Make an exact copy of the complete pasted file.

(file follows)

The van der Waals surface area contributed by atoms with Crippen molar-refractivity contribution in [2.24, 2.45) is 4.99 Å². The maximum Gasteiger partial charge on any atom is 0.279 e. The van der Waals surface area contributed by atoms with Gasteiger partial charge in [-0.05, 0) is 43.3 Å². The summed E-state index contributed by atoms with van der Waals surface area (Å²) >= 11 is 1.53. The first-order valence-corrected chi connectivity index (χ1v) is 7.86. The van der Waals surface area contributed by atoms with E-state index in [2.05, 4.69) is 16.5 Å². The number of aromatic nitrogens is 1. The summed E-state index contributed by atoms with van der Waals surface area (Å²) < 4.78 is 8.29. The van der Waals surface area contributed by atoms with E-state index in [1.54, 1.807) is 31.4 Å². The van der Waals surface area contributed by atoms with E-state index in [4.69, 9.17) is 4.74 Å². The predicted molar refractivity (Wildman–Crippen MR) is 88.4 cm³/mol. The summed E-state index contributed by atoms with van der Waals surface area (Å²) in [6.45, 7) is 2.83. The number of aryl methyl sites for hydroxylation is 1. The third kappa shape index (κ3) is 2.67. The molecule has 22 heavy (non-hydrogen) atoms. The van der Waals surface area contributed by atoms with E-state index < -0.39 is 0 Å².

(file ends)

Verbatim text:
The van der Waals surface area contributed by atoms with Crippen molar-refractivity contribution in [2.24, 2.45) is 4.99 Å². The maximum Gasteiger partial charge on any atom is 0.279 e. The van der Waals surface area contributed by atoms with Gasteiger partial charge in [-0.05, 0) is 43.3 Å². The summed E-state index contributed by atoms with van der Waals surface area (Å²) >= 11 is 1.53. The first-order valence-corrected chi connectivity index (χ1v) is 7.86. The van der Waals surface area contributed by atoms with E-state index in [2.05, 4.69) is 16.5 Å². The number of aromatic nitrogens is 1. The summed E-state index contributed by atoms with van der Waals surface area (Å²) < 4.78 is 8.29. The van der Waals surface area contributed by atoms with E-state index in [1.54, 1.807) is 31.4 Å². The van der Waals surface area contributed by atoms with E-state index in [4.69, 9.17) is 4.74 Å². The predicted molar refractivity (Wildman–Crippen MR) is 88.4 cm³/mol. The summed E-state index contributed by atoms with van der Waals surface area (Å²) in [6.45, 7) is 2.83. The number of aryl methyl sites for hydroxylation is 1. The third kappa shape index (κ3) is 2.67. The molecule has 22 heavy (non-hydrogen) atoms. The van der Waals surface area contributed by atoms with E-state index < -0.39 is 0 Å².